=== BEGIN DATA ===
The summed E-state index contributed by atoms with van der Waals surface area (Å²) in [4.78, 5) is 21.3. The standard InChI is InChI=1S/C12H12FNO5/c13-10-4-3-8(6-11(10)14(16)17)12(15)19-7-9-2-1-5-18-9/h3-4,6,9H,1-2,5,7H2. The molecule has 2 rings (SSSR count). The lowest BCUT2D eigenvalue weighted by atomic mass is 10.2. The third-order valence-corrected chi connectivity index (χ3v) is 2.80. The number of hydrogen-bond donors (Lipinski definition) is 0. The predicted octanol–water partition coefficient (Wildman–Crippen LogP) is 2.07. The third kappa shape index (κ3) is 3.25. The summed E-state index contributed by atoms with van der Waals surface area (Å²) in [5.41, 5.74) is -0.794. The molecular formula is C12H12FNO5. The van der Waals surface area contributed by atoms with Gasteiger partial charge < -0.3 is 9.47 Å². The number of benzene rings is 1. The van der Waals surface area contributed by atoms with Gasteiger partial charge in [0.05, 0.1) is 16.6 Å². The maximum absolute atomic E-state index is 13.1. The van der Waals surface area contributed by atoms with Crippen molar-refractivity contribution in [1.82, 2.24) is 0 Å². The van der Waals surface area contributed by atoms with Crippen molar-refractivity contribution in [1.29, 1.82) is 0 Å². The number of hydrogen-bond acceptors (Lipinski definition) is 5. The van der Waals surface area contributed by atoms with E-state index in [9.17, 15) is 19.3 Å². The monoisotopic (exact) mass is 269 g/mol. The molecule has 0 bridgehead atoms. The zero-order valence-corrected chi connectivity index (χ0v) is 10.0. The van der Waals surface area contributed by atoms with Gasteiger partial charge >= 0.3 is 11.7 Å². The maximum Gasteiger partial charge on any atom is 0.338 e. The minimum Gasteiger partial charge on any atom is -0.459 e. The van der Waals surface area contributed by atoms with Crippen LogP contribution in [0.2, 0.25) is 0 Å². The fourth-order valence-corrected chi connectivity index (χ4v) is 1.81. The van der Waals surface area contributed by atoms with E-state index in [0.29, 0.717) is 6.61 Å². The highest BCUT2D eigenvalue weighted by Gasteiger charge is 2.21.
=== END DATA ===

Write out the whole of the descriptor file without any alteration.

The summed E-state index contributed by atoms with van der Waals surface area (Å²) in [4.78, 5) is 21.3. The standard InChI is InChI=1S/C12H12FNO5/c13-10-4-3-8(6-11(10)14(16)17)12(15)19-7-9-2-1-5-18-9/h3-4,6,9H,1-2,5,7H2. The molecule has 2 rings (SSSR count). The lowest BCUT2D eigenvalue weighted by atomic mass is 10.2. The third-order valence-corrected chi connectivity index (χ3v) is 2.80. The number of hydrogen-bond donors (Lipinski definition) is 0. The predicted octanol–water partition coefficient (Wildman–Crippen LogP) is 2.07. The third kappa shape index (κ3) is 3.25. The summed E-state index contributed by atoms with van der Waals surface area (Å²) in [5.41, 5.74) is -0.794. The molecular formula is C12H12FNO5. The van der Waals surface area contributed by atoms with Gasteiger partial charge < -0.3 is 9.47 Å². The number of benzene rings is 1. The van der Waals surface area contributed by atoms with Gasteiger partial charge in [0.05, 0.1) is 16.6 Å². The maximum absolute atomic E-state index is 13.1. The van der Waals surface area contributed by atoms with Crippen molar-refractivity contribution in [1.82, 2.24) is 0 Å². The van der Waals surface area contributed by atoms with Crippen molar-refractivity contribution in [1.29, 1.82) is 0 Å². The number of hydrogen-bond acceptors (Lipinski definition) is 5. The van der Waals surface area contributed by atoms with E-state index in [9.17, 15) is 19.3 Å². The monoisotopic (exact) mass is 269 g/mol. The molecule has 0 bridgehead atoms. The zero-order valence-corrected chi connectivity index (χ0v) is 10.0. The van der Waals surface area contributed by atoms with Gasteiger partial charge >= 0.3 is 11.7 Å². The maximum Gasteiger partial charge on any atom is 0.338 e. The minimum Gasteiger partial charge on any atom is -0.459 e. The van der Waals surface area contributed by atoms with Crippen LogP contribution in [0.2, 0.25) is 0 Å². The fourth-order valence-corrected chi connectivity index (χ4v) is 1.81. The van der Waals surface area contributed by atoms with E-state index in [0.29, 0.717) is 6.61 Å². The highest BCUT2D eigenvalue weighted by Gasteiger charge is 2.21.